yesince a child, Martina Canuti has ventured down the steep hill that flanks the Tuscan town of San Casciano dei Bagni, known to residents as “the holy mountain,” to take a dip in the two ancient hot springs famed for their therapeutic benefits . .
He did not know that a few meters away there was a sanctuary built by the Etruscans in the 2nd century BC. C., containing a treasure trove of treasures that could now reverse the fate of this relatively isolated town of 1,400 near Siena.
“We also used to get together at the springs for parties,” Canuti said. “It is strange to think that these treasures were so close, but we were always curious as to why nothing relevant had ever been found. This is an area rich in spas built by Etruscans and Romans, and many relics have been found in nearby towns, so why not San Casciano dei Bagni?
Agnese Carletti, the mayor of the town, was also curious. With the support of government funds and private donors, he helped launch an archaeological project that led to the discovery of 24 bronze statues, mostly dedicated to gods, buried by mud and boiling water in the ruins of a network of thermal sources. it had been a place of worship for both the Etruscans and the Romans.
“It’s like we’ve found oil,” Carletti said. “Perhaps all these gods are now bringing us good fortune.” She said she hoped the find would spark a tourism boost in a city facing economic challenges due to depopulation.
The bronzes – the largest discovery of its kind in Italy – included a sleeping ephebe lying next to Hygeia, the goddess of health, with a snake wrapped around her arm, and a statue dedicated to Apollo, the god of sun and light.
The statues, which experts say were commissioned by wealthy families in the area, once adorned the rim of oval-shaped baths before being plunged into the water in a ceremony believed to have taken place in the 1st century AD.
Excavations have also unearthed 6,000 coins, along with a number of votive objects. These include small figurines depicting the palm of a hand holding money, a penis, a pair of breasts, and a swaddled child who would have been offered to the gods and holy water in the hope of bringing conception or general good luck.
The project, which residents have fondly compared to one that might have been carried out by Indiana Jones, is led by Dr. Jacopo Tabolli, an assistant professor at the Siena University for Foreigners.
He said that the sanctuary, which grew more opulent during the Roman period, when it was frequented by emperors such as Augustus, remained active until the fifth century AD, before being closed, but not destroyed, during the Christian era. The pools were sealed with heavy stone pillars, while divine statues were left in the water, which was rich in minerals, including calcium and magnesium.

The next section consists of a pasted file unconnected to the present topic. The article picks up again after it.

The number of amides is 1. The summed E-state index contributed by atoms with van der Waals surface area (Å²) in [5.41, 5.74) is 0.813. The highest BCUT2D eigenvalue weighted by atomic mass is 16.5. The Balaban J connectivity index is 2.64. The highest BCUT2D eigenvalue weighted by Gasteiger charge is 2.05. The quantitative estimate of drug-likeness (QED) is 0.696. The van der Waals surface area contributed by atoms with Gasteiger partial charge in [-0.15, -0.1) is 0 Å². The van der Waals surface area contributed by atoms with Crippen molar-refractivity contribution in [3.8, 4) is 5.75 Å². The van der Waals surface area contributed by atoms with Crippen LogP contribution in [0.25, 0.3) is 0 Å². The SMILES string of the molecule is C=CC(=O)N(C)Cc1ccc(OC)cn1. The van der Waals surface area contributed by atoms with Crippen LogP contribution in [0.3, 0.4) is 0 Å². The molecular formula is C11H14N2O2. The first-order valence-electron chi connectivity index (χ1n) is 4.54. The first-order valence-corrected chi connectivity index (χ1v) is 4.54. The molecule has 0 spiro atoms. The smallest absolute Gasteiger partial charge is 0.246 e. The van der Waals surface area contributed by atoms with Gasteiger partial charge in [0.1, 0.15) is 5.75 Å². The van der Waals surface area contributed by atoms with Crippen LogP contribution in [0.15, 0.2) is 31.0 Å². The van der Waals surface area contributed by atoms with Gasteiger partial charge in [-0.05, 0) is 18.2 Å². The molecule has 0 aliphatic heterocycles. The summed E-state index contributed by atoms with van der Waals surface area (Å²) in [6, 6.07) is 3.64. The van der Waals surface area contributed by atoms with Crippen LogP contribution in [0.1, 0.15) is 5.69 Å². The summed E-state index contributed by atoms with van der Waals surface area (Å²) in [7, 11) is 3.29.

“This water was considered excellent for the liver, to treat facial pain, to help with fertility,” said Tabolli. “There was a lot of ritual practice related to pregnancy, so the issue of birth was extremely important. But it was definitely not drinking water, as it is poisonous.”
Etruscan and Roman inscriptions have also been found at the site, and Tabolli said the artifacts discovered so far represent important testimony to the transition between the two historical periods, and the baths are considered a haven of peace.
The Christian era ended the use of the site for pagan rituals, but the baths next to the sanctuary and others scattered throughout the Tuscan countryside attracted visitors from all over the world. Europe during the Renaissance era.
In 1585, the Medici created a structure on the site and during excavations they found relics, including altars, which were later taken to the nearby Roman baths of Fontaverde, where the Florentine banking family built a palace, which is now a wellness center five star complex.
Fontaverde has captured most of the hot springs fame to date, but the discoveries at San Casciano dei Bagni are creating quite a stir in the city. The relics will be restored and further studies will be carried out in the coming months before they are finally housed in a museum to be created in a 16th-century building recently bought by the Italian culture ministry.
More treasures are expected to be discovered when excavations resume next summer, and the site will eventually become an archaeological park.
While bathing in the hot springs under the light of a full moon on Thursday, the existence of the adjacent roped-off archaeological delight also surprised Sabrina Lepri, a visitor from Perugia.
“I was wondering what was behind the fence,” he said. “I have been coming here for 25 years, I love springs because of their wild nature. Every time I get out of the bath my skin feels amazing, like I’ve been given a massage. I hope the newfound fame doesn’t change things too much.”
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